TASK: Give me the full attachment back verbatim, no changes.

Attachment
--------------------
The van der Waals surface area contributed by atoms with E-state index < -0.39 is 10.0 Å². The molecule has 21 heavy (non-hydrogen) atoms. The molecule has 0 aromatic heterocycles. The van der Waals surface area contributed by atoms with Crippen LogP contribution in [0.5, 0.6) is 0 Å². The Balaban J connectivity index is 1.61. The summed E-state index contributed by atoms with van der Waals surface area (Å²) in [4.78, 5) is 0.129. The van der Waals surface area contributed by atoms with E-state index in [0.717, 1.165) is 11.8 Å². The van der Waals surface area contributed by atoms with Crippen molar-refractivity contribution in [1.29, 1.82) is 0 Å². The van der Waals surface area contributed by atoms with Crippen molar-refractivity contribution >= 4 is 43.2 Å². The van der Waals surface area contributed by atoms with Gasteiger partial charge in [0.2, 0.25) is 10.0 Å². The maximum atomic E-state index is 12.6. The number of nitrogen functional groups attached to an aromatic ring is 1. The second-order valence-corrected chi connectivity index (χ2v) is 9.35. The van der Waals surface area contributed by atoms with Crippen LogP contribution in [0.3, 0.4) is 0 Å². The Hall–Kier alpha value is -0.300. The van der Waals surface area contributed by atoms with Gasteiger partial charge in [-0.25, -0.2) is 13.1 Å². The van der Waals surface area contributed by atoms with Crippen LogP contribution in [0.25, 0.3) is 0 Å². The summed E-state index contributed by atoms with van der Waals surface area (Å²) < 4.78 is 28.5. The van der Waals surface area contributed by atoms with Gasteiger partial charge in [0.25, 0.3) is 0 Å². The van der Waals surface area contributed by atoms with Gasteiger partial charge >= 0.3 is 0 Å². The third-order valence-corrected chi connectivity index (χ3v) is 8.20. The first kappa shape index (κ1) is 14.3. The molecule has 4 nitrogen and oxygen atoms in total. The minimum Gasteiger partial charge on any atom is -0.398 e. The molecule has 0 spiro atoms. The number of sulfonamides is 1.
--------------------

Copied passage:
The van der Waals surface area contributed by atoms with E-state index < -0.39 is 10.0 Å². The molecule has 21 heavy (non-hydrogen) atoms. The molecule has 0 aromatic heterocycles. The van der Waals surface area contributed by atoms with Crippen LogP contribution in [0.5, 0.6) is 0 Å². The Balaban J connectivity index is 1.61. The summed E-state index contributed by atoms with van der Waals surface area (Å²) in [4.78, 5) is 0.129. The van der Waals surface area contributed by atoms with E-state index in [0.717, 1.165) is 11.8 Å². The van der Waals surface area contributed by atoms with Crippen molar-refractivity contribution in [1.29, 1.82) is 0 Å². The van der Waals surface area contributed by atoms with Crippen molar-refractivity contribution >= 4 is 43.2 Å². The van der Waals surface area contributed by atoms with Gasteiger partial charge in [0.2, 0.25) is 10.0 Å². The maximum atomic E-state index is 12.6. The number of nitrogen functional groups attached to an aromatic ring is 1. The second-order valence-corrected chi connectivity index (χ2v) is 9.35. The van der Waals surface area contributed by atoms with Crippen LogP contribution in [0.3, 0.4) is 0 Å². The Hall–Kier alpha value is -0.300. The van der Waals surface area contributed by atoms with Gasteiger partial charge in [-0.25, -0.2) is 13.1 Å². The van der Waals surface area contributed by atoms with Crippen LogP contribution in [0.25, 0.3) is 0 Å². The summed E-state index contributed by atoms with van der Waals surface area (Å²) < 4.78 is 28.5. The van der Waals surface area contributed by atoms with Gasteiger partial charge in [0.25, 0.3) is 0 Å². The van der Waals surface area contributed by atoms with Gasteiger partial charge >= 0.3 is 0 Å². The third-order valence-corrected chi connectivity index (χ3v) is 8.20. The first kappa shape index (κ1) is 14.3. The molecule has 4 nitrogen and oxygen atoms in total. The minimum Gasteiger partial charge on any atom is -0.398 e. The molecule has 0 spiro atoms. The number of sulfonamides is 1.